Sunday Scrum: A new leader for the Green Party of Canada | CBC News

CBC News Network’s Sunday Scrum panel is your destination for frank discussion and analysis of the week’s big political stories.

This week, we talk to our panellists about Toronto lawyer Annamie Paul winning the leadership of the Green Party of Canada after former leader Elizabeth May stepped down last fall. 

The panellists also discuss the Liberal government’s decision to introduce legislation to make Sept. 30 the National Day for Truth and Reconciliation, despite criticisms that Ottawa’s actions haven’t matched its words.

Also on the program: a discussion of the ongoing dispute between Indigenous and non-Indigenous fishermen in Nova Scotia, stricter public health measures in Ontario and Quebec and U.S. President Donald Trump’s comments about an extremist group during the first American presidential debate.

WATCH | Annamie Paul elected leader of the federal Green Party:

Green Party members have picked Toronto lawyer Annamie Paul as their next leader, making her the first Black permanent leader of a major federal political party in Canada and bringing to a close the year-long race to replace Elizabeth May. 7:34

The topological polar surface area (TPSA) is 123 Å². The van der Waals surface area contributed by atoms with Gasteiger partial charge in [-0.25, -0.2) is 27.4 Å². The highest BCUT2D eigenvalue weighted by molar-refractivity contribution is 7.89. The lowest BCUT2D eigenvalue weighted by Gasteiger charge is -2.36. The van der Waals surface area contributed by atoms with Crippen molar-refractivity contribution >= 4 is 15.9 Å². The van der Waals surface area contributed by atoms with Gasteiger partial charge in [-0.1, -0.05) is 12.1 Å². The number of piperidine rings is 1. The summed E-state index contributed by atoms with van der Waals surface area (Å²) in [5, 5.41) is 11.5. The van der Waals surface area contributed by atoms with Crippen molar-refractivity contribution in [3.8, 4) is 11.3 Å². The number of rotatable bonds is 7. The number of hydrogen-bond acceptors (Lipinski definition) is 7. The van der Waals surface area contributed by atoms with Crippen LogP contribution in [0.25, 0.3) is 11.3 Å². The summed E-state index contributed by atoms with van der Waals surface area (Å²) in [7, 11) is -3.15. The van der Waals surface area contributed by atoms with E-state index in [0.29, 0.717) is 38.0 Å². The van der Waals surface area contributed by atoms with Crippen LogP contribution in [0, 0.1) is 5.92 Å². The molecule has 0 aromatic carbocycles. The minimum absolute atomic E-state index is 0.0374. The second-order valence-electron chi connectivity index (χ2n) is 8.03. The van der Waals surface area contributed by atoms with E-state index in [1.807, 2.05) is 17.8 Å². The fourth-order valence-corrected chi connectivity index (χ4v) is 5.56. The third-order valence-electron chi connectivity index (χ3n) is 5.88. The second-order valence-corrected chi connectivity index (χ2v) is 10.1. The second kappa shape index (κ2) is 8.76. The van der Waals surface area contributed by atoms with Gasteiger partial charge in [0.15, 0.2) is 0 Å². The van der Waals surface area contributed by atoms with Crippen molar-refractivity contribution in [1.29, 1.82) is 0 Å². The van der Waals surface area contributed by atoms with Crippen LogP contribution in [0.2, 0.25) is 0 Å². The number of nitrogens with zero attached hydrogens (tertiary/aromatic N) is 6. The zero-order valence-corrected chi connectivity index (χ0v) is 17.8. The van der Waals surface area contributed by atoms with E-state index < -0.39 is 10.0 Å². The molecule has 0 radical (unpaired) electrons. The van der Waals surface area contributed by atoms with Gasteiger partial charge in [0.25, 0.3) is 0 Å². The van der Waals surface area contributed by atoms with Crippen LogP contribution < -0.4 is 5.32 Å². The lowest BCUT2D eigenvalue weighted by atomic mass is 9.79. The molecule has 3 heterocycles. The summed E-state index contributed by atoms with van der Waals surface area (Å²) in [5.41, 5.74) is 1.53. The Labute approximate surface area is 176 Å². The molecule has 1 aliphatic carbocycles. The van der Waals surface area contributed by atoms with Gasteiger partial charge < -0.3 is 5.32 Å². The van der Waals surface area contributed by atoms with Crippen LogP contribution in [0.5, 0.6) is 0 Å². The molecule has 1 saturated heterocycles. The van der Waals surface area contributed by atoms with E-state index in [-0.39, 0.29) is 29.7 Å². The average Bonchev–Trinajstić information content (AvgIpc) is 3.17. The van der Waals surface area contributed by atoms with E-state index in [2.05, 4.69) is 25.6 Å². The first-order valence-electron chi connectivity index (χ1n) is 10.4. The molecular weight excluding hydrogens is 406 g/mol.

WATCH | Liberals’ reconciliation record:

The federal Liberal government introduced legislation this week to make Sept. 30 the National Day for Truth and Reconciliation, but critics say its actions haven’t matched its words. 6:54

WATCH | Nova Scotia fishing dispute:

Our political panel discusses the ongoing dispute between Indigenous and non-Indigenous fishermen in Nova Scotia that has prompted discussion of the establishment of an Atlantic First Nations Fisheries Authority. 5:39

WATCH | COVID-19 surge prompts new restrictions:

Ontario and Quebec introduced a number of stricter public health measures this week after record numbers of coronavirus cases in the provinces. 6:30

WATCH | Does Canada have a hate problem?:

U.S. President Donald Trump made headlines this week for his comments about the Proud Boys during the first American presidential debate. Experts on extremist groups say it was a significant profile boost to the far-right organization, including its members in Canada. 8:42

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